A new analysis from the folks at Nerdwallet.com suggests that paying an Affordable Care Act (ACA) penalty for no health insurance coverage can add up over a lifetime.
Whether you choose not to buy coverage because you believe you can’t afford it or you oppose the program on philosophical, you might want to consider long term cost of the penalties.
While the cost varies for each person based on income, if someone age 27 is required to have health insurance under the ACA and does not purchase coverage at any time before becoming eligible for Medicare at age 65, Nerdwallet.com calculates a minimum of $36,556 in penalties for an individual and a minimum of $109,668 in penalties for a family of four. Calculations are based on a 2% increase in the annual cost of living.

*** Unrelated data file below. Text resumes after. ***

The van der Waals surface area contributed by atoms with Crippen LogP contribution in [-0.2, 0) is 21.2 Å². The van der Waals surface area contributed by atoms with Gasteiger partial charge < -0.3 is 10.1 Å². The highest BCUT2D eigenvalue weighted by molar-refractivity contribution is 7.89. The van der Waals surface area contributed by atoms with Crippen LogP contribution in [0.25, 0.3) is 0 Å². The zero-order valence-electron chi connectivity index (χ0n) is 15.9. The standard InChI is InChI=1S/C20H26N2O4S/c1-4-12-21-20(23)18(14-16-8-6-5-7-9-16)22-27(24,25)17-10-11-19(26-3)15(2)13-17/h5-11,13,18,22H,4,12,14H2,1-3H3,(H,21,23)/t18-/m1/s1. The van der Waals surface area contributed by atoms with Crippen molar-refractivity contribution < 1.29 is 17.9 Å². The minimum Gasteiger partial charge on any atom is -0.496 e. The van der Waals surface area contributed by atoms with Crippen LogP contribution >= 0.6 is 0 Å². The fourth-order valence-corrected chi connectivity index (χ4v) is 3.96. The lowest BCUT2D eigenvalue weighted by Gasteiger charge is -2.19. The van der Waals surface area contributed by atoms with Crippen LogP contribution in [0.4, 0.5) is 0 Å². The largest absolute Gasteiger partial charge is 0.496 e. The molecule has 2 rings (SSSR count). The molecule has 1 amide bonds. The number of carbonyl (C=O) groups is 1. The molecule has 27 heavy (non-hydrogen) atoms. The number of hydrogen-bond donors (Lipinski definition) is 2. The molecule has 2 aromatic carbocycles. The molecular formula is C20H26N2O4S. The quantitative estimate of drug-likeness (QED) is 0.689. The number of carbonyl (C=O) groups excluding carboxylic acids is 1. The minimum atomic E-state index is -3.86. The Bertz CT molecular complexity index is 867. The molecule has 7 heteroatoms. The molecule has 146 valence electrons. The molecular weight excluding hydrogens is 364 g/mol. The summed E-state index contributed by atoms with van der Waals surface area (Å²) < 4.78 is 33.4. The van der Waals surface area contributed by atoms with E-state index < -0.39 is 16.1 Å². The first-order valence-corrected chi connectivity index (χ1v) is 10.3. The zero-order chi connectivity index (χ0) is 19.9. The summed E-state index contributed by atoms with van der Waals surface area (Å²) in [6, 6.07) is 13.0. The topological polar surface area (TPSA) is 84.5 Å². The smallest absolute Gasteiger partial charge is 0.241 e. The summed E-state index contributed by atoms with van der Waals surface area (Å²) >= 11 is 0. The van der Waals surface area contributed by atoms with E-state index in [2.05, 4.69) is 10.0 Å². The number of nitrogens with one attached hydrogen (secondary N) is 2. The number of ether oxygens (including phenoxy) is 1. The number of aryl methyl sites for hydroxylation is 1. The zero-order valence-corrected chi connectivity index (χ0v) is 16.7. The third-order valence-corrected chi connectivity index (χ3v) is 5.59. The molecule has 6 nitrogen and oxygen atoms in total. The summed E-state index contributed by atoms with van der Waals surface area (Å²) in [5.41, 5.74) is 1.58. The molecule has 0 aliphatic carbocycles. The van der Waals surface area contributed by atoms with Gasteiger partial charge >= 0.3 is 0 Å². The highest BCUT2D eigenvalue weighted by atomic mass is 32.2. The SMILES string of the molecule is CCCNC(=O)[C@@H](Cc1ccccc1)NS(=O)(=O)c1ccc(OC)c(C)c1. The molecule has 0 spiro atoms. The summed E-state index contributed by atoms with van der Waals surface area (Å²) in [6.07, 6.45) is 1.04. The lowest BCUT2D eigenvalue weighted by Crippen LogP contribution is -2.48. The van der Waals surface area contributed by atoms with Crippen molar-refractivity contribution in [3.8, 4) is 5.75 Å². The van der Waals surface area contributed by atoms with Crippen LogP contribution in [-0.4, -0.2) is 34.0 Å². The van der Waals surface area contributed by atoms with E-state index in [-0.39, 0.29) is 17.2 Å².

Penalties could be less if a person is older or he or she buys coverage at some point before reaching retirement age. But, on the other hand, the penalties could be larger based on a higher income, since the penalty increases to 2% of income in 2015 and 2.5% of income in 2016 and beyond.
Nerdwallet.com notes that because ACA penalties increase over time, it is likely health exchange sign-up rates could be higher in 2015 and 2016. For example, someone who makes around $200,000 in 2016 faces a penalty of $4,500 to $5,000 for one year. Depending on the person’s age, this amount could be greater than the cost of health insurance, so there’s no financial incentive not to purchase coverage.